Verse > Anthologies > Edmund Clarence Stedman, ed. > An American Anthology, 1787–1900
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Edmund Clarence Stedman, ed. (1833–1908).  An American Anthology, 1787–1900.  1900.
 
874. The Willis
 
By David Law Proudfit
 
 
THE WILLIS are out to-night,
In the ghostly pale moonlight,
With robes and faces white.
 
Swiftly they circle round,
And make not any sound,        5
Nor footprint on the ground.
 
The forest is asleep;
All things that fly or creep
A death-like silence keep.
 
A fear is over all;        10
From spectral trees and tall
The gathering night-dews fall.
 
Moveless are leaf and limb,
While through the forest dim
Slow glides a figure slim.        15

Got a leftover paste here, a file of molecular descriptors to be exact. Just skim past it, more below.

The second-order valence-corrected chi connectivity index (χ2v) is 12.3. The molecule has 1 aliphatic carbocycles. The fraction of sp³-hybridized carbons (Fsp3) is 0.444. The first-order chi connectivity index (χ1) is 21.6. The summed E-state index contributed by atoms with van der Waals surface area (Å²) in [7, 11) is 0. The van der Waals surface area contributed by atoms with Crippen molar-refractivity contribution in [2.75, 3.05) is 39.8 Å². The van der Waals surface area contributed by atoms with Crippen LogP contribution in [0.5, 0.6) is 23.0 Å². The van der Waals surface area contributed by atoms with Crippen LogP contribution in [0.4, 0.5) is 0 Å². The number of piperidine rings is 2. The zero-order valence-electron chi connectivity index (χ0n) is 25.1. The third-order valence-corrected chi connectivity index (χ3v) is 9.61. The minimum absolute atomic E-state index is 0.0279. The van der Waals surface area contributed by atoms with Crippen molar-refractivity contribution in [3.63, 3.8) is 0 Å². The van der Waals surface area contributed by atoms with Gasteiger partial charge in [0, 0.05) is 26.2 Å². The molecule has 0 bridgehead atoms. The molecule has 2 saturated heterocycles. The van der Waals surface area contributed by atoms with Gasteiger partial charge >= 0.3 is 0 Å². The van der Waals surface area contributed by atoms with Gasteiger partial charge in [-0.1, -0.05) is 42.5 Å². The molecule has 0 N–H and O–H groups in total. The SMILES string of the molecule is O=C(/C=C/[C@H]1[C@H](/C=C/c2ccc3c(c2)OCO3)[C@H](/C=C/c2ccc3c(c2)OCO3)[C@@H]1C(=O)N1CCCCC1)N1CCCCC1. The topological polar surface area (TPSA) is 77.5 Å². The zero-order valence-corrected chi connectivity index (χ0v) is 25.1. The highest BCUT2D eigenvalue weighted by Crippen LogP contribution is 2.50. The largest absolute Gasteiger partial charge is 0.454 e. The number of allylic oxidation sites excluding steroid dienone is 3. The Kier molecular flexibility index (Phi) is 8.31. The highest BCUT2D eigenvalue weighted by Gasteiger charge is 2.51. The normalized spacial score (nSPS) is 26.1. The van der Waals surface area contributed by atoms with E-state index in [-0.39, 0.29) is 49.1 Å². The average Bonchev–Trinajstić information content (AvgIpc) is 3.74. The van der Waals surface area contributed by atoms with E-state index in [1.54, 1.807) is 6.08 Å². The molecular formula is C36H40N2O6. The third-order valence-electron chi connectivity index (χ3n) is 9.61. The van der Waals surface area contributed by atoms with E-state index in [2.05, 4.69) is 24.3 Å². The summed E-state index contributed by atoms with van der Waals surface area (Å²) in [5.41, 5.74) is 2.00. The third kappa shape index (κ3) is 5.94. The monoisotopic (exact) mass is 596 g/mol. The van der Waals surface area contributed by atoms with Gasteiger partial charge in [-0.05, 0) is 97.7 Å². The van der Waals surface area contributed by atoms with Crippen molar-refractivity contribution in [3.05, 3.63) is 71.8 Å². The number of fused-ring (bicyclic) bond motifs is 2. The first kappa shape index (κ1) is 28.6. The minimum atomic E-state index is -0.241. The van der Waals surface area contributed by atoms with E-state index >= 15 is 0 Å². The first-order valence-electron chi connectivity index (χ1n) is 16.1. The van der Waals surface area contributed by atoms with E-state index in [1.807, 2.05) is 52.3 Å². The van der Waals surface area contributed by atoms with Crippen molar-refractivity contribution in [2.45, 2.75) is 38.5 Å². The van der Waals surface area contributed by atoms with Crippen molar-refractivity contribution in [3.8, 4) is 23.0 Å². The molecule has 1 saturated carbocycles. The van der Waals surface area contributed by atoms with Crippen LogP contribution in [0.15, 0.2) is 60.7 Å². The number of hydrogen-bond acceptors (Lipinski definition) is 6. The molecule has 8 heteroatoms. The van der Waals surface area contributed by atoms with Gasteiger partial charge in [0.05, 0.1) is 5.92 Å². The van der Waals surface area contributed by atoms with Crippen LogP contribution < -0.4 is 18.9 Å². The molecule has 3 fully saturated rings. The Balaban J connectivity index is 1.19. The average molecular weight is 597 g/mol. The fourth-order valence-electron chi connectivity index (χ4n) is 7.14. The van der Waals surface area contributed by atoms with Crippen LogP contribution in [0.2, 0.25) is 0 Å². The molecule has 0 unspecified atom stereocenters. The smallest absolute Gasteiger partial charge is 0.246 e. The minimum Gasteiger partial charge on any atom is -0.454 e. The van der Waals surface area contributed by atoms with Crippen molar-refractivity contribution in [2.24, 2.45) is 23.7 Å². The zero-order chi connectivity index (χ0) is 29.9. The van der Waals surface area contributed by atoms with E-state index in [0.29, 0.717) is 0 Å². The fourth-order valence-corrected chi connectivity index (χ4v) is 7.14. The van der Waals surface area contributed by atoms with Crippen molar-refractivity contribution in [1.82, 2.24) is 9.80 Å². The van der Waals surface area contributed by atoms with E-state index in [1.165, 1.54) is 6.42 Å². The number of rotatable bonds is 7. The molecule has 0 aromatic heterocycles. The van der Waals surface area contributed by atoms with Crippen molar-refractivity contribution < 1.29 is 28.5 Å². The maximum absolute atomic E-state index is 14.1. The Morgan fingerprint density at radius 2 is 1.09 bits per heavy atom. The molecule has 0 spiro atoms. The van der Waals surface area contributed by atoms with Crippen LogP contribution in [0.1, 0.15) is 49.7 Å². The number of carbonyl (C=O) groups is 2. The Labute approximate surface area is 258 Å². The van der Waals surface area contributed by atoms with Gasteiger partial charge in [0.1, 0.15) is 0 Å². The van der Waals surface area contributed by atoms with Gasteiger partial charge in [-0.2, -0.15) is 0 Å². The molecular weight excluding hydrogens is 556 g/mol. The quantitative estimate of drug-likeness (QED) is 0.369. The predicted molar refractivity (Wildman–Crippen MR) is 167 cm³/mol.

A figure slim and fair,
With loosened, streaming hair,
Watching the Willis there!
 
“These are the ghosts,” she said,
“Of hapless ones unwed,        20
Who loved and now are dead.”
 
Her hair was drenched with dew;
The moonlight shimmered through,
And showed its raven hue.
 
“Each one of these,” she cried,        25
“Or ever she was a bride,
For love’s sake sinned and died.”
 
“I come,” she said, “I too;
Ye are by one too few,”
And joined the phantom crew.        30
 
Swiftly they circled round,
Nor was there any sound,
Nor footprint on the ground.
 

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